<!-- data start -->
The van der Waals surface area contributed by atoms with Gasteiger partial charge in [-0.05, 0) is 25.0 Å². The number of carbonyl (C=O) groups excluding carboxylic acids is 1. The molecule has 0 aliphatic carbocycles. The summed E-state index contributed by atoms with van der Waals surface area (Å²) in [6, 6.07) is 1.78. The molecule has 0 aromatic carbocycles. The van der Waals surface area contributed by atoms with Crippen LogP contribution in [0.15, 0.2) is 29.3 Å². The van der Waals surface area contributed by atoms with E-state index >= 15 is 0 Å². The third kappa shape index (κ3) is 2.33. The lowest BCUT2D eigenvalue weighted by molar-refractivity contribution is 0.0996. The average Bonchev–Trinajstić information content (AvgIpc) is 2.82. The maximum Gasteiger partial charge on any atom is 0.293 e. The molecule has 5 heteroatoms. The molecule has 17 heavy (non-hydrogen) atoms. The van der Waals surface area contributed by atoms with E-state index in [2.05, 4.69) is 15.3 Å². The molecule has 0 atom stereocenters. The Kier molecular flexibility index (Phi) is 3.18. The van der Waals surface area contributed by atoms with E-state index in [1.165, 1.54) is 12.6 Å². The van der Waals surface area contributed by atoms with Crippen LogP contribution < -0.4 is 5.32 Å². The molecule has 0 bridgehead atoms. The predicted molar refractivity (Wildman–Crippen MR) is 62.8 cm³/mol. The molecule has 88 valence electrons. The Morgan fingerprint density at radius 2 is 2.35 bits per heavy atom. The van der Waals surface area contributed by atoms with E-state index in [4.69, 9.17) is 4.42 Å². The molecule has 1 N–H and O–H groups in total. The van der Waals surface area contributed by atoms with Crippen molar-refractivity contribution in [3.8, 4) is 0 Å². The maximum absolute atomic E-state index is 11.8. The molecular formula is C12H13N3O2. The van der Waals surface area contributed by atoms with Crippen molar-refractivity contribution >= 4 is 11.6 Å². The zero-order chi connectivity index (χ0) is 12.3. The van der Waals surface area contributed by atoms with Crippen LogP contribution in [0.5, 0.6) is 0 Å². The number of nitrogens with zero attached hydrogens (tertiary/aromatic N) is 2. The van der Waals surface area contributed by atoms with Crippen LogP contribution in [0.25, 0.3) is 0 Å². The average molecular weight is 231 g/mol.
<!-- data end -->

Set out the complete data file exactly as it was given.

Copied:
The van der Waals surface area contributed by atoms with Gasteiger partial charge in [-0.05, 0) is 25.0 Å². The number of carbonyl (C=O) groups excluding carboxylic acids is 1. The molecule has 0 aliphatic carbocycles. The summed E-state index contributed by atoms with van der Waals surface area (Å²) in [6, 6.07) is 1.78. The molecule has 0 aromatic carbocycles. The van der Waals surface area contributed by atoms with Crippen LogP contribution in [0.15, 0.2) is 29.3 Å². The van der Waals surface area contributed by atoms with E-state index >= 15 is 0 Å². The third kappa shape index (κ3) is 2.33. The lowest BCUT2D eigenvalue weighted by molar-refractivity contribution is 0.0996. The average Bonchev–Trinajstić information content (AvgIpc) is 2.82. The maximum Gasteiger partial charge on any atom is 0.293 e. The molecule has 5 heteroatoms. The molecule has 17 heavy (non-hydrogen) atoms. The van der Waals surface area contributed by atoms with E-state index in [2.05, 4.69) is 15.3 Å². The molecule has 0 atom stereocenters. The Kier molecular flexibility index (Phi) is 3.18. The van der Waals surface area contributed by atoms with E-state index in [1.165, 1.54) is 12.6 Å². The van der Waals surface area contributed by atoms with Crippen LogP contribution < -0.4 is 5.32 Å². The molecule has 0 bridgehead atoms. The predicted molar refractivity (Wildman–Crippen MR) is 62.8 cm³/mol. The molecule has 88 valence electrons. The Morgan fingerprint density at radius 2 is 2.35 bits per heavy atom. The van der Waals surface area contributed by atoms with E-state index in [4.69, 9.17) is 4.42 Å². The molecule has 1 N–H and O–H groups in total. The van der Waals surface area contributed by atoms with Crippen molar-refractivity contribution in [3.8, 4) is 0 Å². The maximum absolute atomic E-state index is 11.8. The molecular formula is C12H13N3O2. The van der Waals surface area contributed by atoms with Crippen molar-refractivity contribution >= 4 is 11.6 Å². The zero-order chi connectivity index (χ0) is 12.3. The van der Waals surface area contributed by atoms with Crippen LogP contribution in [0.5, 0.6) is 0 Å². The number of nitrogens with zero attached hydrogens (tertiary/aromatic N) is 2. The van der Waals surface area contributed by atoms with Crippen LogP contribution in [0.25, 0.3) is 0 Å². The average molecular weight is 231 g/mol.